Sunday, February 2, 2014

Today I started my online classes for better understanding/educating of people with autism. So far, they seem directed towards children ages 3-16. There is of course the concern that the tools I'm learning won't help an autistic male almost double that age, but I'm willing to try. There's always the hope that repetition will help Jordan learn positive behaviors, and make the negative behaviors less and more bearable.

The first lesson was about ABI (Antecedent Based Interventions). Basically, prevention of the negative behaviors such as screaming and self abuse. At the core, it is a non-punishment/non-ultimatum based way of stopping negative behavior by providing choices. It involves monitoring the child, taking note of all environmental aspects of when the behavior occurs (who's present, what's the noise level, where is it happening, etc.) and changing that environment by offering choices based on the child's likes or interests, so that the behaviors occur less.

One of the examples they gave was a child did not want to participate in free play during school time, and instead wandered the classroom. He would throw a fit whenever he was asked to participate in an activity. The mother of the child noted that his favorite toys are toy people and clay, and shared this information with the child's teachers. The teachers decided to approach the child with the choice of either clay or toy people during free play. At first the child ignored them, but when approached again he chose the toy men. They then directed him to the area of the room where the toy men were, and though he screamed because he didn't want to go over there, he in the end decided to play with the toy men. After more than two minutes of play, they allowed him to wander around the classroom again. A few minutes later, the child decided on his own to go play with the toy men for a little while. Not only does this enforce good behaviors by only offering the child the choice between two things they enjoy, but it also teaches the child about making choices in general.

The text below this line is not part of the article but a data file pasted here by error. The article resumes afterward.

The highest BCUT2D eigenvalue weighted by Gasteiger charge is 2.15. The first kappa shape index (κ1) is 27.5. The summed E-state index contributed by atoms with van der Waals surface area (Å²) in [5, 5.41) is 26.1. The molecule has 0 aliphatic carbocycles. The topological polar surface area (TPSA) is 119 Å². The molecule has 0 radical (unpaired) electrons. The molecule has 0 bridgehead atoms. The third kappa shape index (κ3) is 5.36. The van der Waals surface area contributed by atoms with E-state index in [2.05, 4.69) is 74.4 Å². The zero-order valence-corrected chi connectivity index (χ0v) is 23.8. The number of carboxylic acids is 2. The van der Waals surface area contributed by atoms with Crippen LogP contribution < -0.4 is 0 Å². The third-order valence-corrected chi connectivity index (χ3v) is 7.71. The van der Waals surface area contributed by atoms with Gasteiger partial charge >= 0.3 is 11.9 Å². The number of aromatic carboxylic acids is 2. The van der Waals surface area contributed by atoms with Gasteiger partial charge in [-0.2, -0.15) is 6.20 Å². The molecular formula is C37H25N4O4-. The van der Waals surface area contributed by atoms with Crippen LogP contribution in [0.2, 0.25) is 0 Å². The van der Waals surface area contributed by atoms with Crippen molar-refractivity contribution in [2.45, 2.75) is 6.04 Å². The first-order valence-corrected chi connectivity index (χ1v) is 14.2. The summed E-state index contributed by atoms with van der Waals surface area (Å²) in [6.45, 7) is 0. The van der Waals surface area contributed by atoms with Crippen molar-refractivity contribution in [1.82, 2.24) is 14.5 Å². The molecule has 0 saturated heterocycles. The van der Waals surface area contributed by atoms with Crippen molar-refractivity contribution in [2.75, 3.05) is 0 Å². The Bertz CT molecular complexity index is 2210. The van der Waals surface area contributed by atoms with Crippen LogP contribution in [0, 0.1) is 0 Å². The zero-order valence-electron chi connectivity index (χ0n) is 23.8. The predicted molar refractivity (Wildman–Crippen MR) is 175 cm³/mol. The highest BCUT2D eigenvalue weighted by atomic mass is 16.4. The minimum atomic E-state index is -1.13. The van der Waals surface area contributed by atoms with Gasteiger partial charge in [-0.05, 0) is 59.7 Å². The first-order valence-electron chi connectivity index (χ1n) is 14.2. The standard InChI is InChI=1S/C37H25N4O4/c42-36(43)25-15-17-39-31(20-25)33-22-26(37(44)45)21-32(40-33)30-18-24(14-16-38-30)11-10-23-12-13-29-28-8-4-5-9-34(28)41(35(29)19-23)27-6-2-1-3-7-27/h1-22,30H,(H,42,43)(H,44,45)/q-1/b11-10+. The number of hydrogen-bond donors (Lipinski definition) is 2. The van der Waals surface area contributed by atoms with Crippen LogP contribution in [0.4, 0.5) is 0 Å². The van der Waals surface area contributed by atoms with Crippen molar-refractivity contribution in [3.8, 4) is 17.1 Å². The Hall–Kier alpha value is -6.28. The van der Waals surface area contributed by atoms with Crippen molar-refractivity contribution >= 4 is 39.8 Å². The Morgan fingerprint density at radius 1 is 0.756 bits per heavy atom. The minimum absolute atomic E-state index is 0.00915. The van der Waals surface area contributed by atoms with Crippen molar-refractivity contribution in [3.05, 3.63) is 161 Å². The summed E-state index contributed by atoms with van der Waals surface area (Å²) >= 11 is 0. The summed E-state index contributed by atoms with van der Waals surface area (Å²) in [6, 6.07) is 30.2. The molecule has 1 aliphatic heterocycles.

Jordan tends to throw a fit, scream, and hit himself whenever we leave a restaurant, or when he knows we're heading home. He also does this whenever someone leaves the house. I was wondering how this sort of approach would work towards my situation, but I'm coming up with some ideas. One thing I could do is give him a choice of snacks once we're in the car, or maybe let him choose the cd we listen to. When someone has to leave the house, I could give him the choice of things he likes to do such as jumping in the pool or taking a shower. I don't look at is as really rewarding the negative behavior, just redirecting Jordan through choices so that we can avoid it. It's an interesting idea.

Tuesday, January 28, 2014

I read an article earlier today about a father with a 9 1/2 year old son who suffers from Autism on a very similar level as Jordan. The part that stuck out most in my mind was when he said "You have to pick your battles". I understand that this is probably common sense to most, especially people that have had siblings or children of their own, but the thought hadn't come to mind.

When my mother passed away and I decided to become my brother's live in care taker, the only thought that came to mind was "I'm going to take care of him, I'm going to teach him, and he's going to be a better person because of it." While these are all positive things that I'm sure everyone has wanted for someone they love and take care of, these thoughts aren't always realistic.

Many people who are Autistic depend very heavily on routine and repetition, they crave it. Adults around the age of 30 become very set in their ways. You combine both of these things and try to stir up the pot, you're asking for a lot of frustration. I'm not saying I'm giving up on the goals I set for myself and him, far from it. But if I can learn to let some things go, I think it will cut down on unnecessary frustration on both of our ends.

So the question is, what do I fight for? There's the obvious necessities such as making sure he eats right, that he practices safe habits such as holding my hand when we cross the street and when we're in parking lots,  and healthy and hygienic behaviors such as washing his hands after he goes to the bathroom and showering daily. There's also social behaviors to take into consideration, such as not screaming whenever we go home after a day of errands or when we leave a restaurant, respecting people's personal space, and keeping voices down when in public places so as not to disturb others.